In the theater, he has appeared at the Donmar Warehouse in Robert Delamere’s “Accidental Death of an Anarchist,” Patrick Marber’s “Don Juan in Soho,” and Michael Sheen’s “Bad Finger”; at the National Theatre in Matthew Warchus’ “Volpone” and Roger Michell’s “Under Milk Wood”; at the Duke of York Theatre in Hettie MacDonald’s “Beautiful Thing”; at the Royal Court Theatre in James MacDonald’s “Thyesters”; and at the Royal Exchange in Braham Murray’s “Smoke” and Ronald Harwood’s “Poison Pen.”
Ifans has recently been seen as DJ Gavin in the film Pirate Radio, a comedy about a pirate radio station in the North Sea, alongside Philip Seymour Hoffman and directed by Richard Curtis; and in Noah Baumbach’s Greenberg, alongside Ben Stiller.
Ifans’ latest roles saw him play Howard Marks, Britain’s most notorious drug dealer in Mr. Nice and Xenophillius Lovegood in Harry Potter and the Deathly Hallows, directed by David Yates.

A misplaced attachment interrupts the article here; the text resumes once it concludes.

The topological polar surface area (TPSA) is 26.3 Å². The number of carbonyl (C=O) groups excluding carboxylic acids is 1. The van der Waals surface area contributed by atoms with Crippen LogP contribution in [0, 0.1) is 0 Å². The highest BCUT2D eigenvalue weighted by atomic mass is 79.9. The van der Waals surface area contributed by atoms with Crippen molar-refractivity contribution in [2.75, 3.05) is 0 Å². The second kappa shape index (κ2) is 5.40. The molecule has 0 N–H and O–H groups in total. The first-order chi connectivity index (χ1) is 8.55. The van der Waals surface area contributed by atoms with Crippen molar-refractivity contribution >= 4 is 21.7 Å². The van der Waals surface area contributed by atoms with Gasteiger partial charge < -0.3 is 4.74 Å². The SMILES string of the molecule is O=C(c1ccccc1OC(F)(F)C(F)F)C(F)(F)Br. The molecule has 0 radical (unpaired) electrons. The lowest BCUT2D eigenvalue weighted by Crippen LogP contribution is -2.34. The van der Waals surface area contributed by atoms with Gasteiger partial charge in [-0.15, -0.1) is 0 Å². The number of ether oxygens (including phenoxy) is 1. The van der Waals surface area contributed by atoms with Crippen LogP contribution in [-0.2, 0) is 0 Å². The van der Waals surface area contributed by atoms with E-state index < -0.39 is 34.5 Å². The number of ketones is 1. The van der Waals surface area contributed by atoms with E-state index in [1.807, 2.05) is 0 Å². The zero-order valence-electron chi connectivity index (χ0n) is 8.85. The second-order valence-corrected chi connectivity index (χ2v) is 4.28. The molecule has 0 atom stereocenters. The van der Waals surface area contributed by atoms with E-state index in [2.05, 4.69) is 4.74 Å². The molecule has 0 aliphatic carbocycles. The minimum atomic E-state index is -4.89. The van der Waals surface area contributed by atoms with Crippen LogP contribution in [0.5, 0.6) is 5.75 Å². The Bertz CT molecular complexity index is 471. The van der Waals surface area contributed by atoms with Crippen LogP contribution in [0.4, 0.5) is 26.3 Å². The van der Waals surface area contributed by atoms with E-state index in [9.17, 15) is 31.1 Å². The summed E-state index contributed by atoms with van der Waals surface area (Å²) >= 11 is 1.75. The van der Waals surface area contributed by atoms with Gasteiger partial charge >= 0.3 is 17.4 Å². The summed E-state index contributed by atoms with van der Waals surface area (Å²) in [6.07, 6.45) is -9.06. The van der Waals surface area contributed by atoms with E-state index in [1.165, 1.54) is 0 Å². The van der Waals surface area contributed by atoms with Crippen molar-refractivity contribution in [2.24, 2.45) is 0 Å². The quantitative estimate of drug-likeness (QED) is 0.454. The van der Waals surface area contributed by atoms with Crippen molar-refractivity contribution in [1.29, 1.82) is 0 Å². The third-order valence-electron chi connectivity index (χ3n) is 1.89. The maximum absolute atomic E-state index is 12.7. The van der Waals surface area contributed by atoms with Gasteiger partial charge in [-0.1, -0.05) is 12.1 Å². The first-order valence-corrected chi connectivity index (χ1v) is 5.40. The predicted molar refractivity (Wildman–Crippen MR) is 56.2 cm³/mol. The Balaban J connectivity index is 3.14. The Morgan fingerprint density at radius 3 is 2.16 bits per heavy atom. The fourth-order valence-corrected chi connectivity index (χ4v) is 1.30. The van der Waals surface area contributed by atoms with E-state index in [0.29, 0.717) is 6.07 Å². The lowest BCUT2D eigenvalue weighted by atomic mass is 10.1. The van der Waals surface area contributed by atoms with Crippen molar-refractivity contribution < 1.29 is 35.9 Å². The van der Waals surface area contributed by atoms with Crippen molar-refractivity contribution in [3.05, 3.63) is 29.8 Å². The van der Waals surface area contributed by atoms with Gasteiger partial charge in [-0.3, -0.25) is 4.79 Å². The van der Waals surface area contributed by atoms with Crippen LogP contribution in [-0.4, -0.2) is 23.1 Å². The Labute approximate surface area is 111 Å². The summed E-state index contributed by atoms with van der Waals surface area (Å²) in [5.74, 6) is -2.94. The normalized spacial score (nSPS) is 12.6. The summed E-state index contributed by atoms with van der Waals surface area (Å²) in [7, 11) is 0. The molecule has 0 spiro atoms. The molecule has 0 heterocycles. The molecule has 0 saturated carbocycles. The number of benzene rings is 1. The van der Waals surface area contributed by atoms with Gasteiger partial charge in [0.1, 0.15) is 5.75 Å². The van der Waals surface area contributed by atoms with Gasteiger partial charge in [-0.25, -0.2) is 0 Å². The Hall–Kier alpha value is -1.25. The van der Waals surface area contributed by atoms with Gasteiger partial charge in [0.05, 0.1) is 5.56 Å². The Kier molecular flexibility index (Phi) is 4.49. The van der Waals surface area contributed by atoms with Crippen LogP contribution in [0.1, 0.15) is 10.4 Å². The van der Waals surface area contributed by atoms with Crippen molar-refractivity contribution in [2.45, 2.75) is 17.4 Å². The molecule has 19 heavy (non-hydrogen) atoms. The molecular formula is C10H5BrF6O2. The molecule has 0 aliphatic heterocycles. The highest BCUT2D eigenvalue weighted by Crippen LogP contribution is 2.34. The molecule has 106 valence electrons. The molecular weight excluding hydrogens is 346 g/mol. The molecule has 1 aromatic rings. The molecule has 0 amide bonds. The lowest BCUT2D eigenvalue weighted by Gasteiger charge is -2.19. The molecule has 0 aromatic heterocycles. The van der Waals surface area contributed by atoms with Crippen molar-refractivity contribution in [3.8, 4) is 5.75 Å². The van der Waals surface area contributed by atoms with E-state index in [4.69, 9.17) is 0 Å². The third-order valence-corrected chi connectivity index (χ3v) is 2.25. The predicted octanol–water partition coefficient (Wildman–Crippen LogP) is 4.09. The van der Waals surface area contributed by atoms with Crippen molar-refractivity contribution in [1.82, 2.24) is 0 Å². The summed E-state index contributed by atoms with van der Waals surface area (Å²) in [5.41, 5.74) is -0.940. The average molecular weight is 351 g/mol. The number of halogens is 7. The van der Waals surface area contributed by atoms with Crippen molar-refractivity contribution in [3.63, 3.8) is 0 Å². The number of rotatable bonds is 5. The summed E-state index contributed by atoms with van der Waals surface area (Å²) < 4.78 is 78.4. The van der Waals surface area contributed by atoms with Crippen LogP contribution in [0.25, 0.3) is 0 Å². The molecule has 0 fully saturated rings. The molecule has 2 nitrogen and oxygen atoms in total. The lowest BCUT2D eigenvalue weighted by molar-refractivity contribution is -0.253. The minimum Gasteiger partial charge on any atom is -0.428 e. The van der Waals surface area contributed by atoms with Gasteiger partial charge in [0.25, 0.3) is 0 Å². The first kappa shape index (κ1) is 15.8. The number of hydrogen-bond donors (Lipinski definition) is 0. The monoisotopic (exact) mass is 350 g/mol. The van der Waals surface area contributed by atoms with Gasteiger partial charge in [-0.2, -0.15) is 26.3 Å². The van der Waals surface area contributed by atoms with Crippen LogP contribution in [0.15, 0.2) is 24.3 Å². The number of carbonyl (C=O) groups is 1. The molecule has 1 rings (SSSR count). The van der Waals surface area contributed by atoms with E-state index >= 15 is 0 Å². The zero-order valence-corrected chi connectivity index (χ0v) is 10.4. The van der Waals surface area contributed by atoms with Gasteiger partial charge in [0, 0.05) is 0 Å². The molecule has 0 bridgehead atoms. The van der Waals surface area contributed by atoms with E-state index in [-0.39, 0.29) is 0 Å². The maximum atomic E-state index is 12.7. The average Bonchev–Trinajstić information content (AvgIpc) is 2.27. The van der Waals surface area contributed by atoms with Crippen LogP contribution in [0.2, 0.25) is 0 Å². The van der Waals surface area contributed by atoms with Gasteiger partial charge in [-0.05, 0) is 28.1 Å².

His latest projects include Passion Play, also starring Bill Murray, Mickey Rourke and Megan Fox, The Organ Grinder’s Monkey, directed by the Chapman brothers, and Neverland, playing Captain Hook alongside Anna Friel and Bob Hoskins.
Most recently, Ifans landed the lead role of the villain in The Amazing Spider-Man, propelling his career to new heights.
Ifans has just wrapped filming 5 Year Engagement, a comedy charting the ups and downs of a couple’s relationship, produced by Judd Apatow, also starring Jason Segel and Emily Blunt.
VANESSA REDGRAVE (Queen Elizabeth I) most recently appeared in Miral, directed by Julian Schnabel and released by The Weinstein Company on March 25, 2011. In May 2010, Redgrave appeared in the film Letters to Juliet directed by Gary Winick, opposite her husband, Franco Nero. In addition to Anonymous, Redgrave can next be seen in The Whistleblower opposite Rachel Weisz, which will be released by Samuel Goldwyn Films on August 5, 2011. She will also star in Ralph Fiennes’ directorial debut Coriolanus, in which she portrays the title character’s mother, Volumnia. Coriolanus will be released by The Weinstein Company in the US on December 2, 2011.
In 1978, Redgrave won the Academy Award® and the Golden Globe Award, as well as awards from the Los Angeles Film Critics Association and the Kansas City Film Critics Circle, for her performance in the title role of Julia (directed in 1977 by Fred Zinnemann and adapted by Alvin Sargent from Lillian Hellman's novel of the same name).